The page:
Neanderthal (The Hermit)

The lowest point of the emotional arc. Relationships are about domination and humanity is cast aside in favor of the animal. It’s the heaviest moment, the darkest lyrics.

The Hermit represents the need to withdraw from society to become comfortable with himself. He represents isolation.

Dig Your Grave (Death)

The other side of the door. It’s about seeing how someone else retreats, it’s about how someone else runs away from the rest of the world and in reacting to that event, the character starts to regain his (or her) sense of connection to the rest of the world. Only through forgiving others for how they’ve wronged you, can you start to become part of the community again.

Death implies an end, possibly of a relationship or interest, and therefore implies an increased sense of self-awareness.

Perfect (Strength)

A realization of that’s how life is, that you can’t control what happens around you only how you react to it. The character just wants to decide his own destiny.

“It doesn’t matter if everything’s ugly, it doesn’t matter if it’s all unsafe.” This song works well with this theme right off the bat. It’s a little more fun and the message is more straightforward. It’s happy, but not too happy and would lead well into Summer Day.

The modern interpretation of Strength stresses discipline and control. The lion represents the primal or id-like part of the mind, and the woman, the ‘higher’ or more elevated parts of the mind. The card tells the Querent to be wary of the temptations of the flesh.For example, in The Chariot card, the Querant is fighting a battle. The difference is that in Strength, the battle is mainly internal rather than external.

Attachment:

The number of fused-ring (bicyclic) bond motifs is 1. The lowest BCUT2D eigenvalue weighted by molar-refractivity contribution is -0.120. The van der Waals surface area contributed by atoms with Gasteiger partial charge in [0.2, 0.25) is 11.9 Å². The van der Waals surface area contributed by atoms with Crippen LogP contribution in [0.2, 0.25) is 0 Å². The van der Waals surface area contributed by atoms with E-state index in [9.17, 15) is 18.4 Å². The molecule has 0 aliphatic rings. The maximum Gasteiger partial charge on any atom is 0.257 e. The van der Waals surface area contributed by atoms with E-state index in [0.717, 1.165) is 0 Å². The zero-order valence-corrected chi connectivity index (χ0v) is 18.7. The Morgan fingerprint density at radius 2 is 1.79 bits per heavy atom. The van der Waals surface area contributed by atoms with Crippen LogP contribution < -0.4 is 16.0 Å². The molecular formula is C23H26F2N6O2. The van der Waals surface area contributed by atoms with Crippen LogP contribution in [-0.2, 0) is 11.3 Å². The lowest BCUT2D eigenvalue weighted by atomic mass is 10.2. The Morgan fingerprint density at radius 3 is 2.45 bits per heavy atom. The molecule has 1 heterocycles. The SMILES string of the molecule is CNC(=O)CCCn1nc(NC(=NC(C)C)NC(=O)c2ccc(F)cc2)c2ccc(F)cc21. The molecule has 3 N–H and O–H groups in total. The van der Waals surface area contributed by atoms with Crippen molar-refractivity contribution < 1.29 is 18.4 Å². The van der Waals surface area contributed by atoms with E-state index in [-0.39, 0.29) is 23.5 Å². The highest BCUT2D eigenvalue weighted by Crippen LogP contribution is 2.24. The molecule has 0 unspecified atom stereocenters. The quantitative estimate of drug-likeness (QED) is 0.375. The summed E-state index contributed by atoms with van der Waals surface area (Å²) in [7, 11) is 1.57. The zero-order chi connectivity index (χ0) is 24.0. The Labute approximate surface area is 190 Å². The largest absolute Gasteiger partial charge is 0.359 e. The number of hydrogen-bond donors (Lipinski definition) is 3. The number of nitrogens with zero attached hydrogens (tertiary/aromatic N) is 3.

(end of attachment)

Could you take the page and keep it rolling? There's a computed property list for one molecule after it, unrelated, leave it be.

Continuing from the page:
Summer Day (The Chariot)

I’ll be part of the group but by my own terms. I’ll live my own life and I’ll do it the way I want to. That’s what’s important, that’s what counts. You can’t make me grow up because I’ve seen the pain and the suffering that grown-ups endure. I’ll join, but only if I get to make the rules.

After the impulse that pulls us out of the Garden, we get on our chariot and depart. At that point, we are the Hero of our own story; maybe the Hero of everyone’s story. That Hero might represent Helios, the Greek god who drives the Sun’s chariot across the sky, bringing light to the earth.

No Place Like Home (The Star)

You have to accept that the world will crush your hopes sometimes, and that the world is hard. But it’s not impossible to find your place and sometimes it’s right back where you started, but when you get here this time, you at least have a better understanding and you’ve chosen to be here. So now, you may not necessarily be in the place you think you shoud be, but you’re in the place that suits you best.

The pool of water refers to the subconscious. The land refers to the material world. She renews both. Usually divined as hope for the future, good things to come regarding the cards close to the star. By having a foot in both, this is where the Fool understands that he needs to be part of the material world as well as his own life. This is the reintegration and reconnection back to society.

So, this silly story told through tarot cards consumed about a year of our lives. From the initial concept, to writing new songs, to figuring out how to synchronize the videos and lights, to recording the actors, to booking the tour, and then editing the DVD and all the videos ourselves.

And through that year-long DIY creative undertaking, much like a good Tarot reading, we learned a lot about ourselves. We loved the final result and the show was great (we even recorded a video tour diary as well as a directors commentary track on the DVD!), but it was the processthat we’ll always remember.

By doing it all ourselves and creating everything from scratch (except for the Tarot cards), we put ourselves through what sometimes felt like Hell. But it was our own “hero’s journey” along with the character from the show. And hopefully we too might have started off the trip as the Fool, but came out the other side, The Star.